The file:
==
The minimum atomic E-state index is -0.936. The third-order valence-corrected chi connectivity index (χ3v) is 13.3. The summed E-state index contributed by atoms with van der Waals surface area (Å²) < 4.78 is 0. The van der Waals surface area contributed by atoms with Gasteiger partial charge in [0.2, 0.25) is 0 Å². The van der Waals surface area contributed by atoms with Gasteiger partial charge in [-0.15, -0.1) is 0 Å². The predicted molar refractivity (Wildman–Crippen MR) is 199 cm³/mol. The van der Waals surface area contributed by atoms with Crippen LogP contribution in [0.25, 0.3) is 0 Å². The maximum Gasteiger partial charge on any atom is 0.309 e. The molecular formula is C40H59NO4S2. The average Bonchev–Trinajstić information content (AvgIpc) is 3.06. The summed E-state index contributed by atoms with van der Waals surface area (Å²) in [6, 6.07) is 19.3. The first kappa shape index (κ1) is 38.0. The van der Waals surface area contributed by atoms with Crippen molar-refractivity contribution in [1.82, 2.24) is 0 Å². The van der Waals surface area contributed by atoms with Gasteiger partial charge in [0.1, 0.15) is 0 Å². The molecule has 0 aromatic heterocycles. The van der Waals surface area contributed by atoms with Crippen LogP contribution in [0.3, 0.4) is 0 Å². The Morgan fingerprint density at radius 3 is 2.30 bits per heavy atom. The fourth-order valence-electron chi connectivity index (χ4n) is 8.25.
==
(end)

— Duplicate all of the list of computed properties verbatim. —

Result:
The minimum atomic E-state index is -0.936. The third-order valence-corrected chi connectivity index (χ3v) is 13.3. The summed E-state index contributed by atoms with van der Waals surface area (Å²) < 4.78 is 0. The van der Waals surface area contributed by atoms with Gasteiger partial charge in [0.2, 0.25) is 0 Å². The van der Waals surface area contributed by atoms with Gasteiger partial charge in [-0.15, -0.1) is 0 Å². The predicted molar refractivity (Wildman–Crippen MR) is 199 cm³/mol. The van der Waals surface area contributed by atoms with Crippen LogP contribution in [0.25, 0.3) is 0 Å². The maximum Gasteiger partial charge on any atom is 0.309 e. The molecular formula is C40H59NO4S2. The average Bonchev–Trinajstić information content (AvgIpc) is 3.06. The summed E-state index contributed by atoms with van der Waals surface area (Å²) in [6, 6.07) is 19.3. The first kappa shape index (κ1) is 38.0. The van der Waals surface area contributed by atoms with Crippen molar-refractivity contribution in [1.82, 2.24) is 0 Å². The van der Waals surface area contributed by atoms with Gasteiger partial charge in [0.1, 0.15) is 0 Å². The molecule has 0 aromatic heterocycles. The van der Waals surface area contributed by atoms with Crippen LogP contribution in [0.3, 0.4) is 0 Å². The Morgan fingerprint density at radius 3 is 2.30 bits per heavy atom. The fourth-order valence-electron chi connectivity index (χ4n) is 8.25.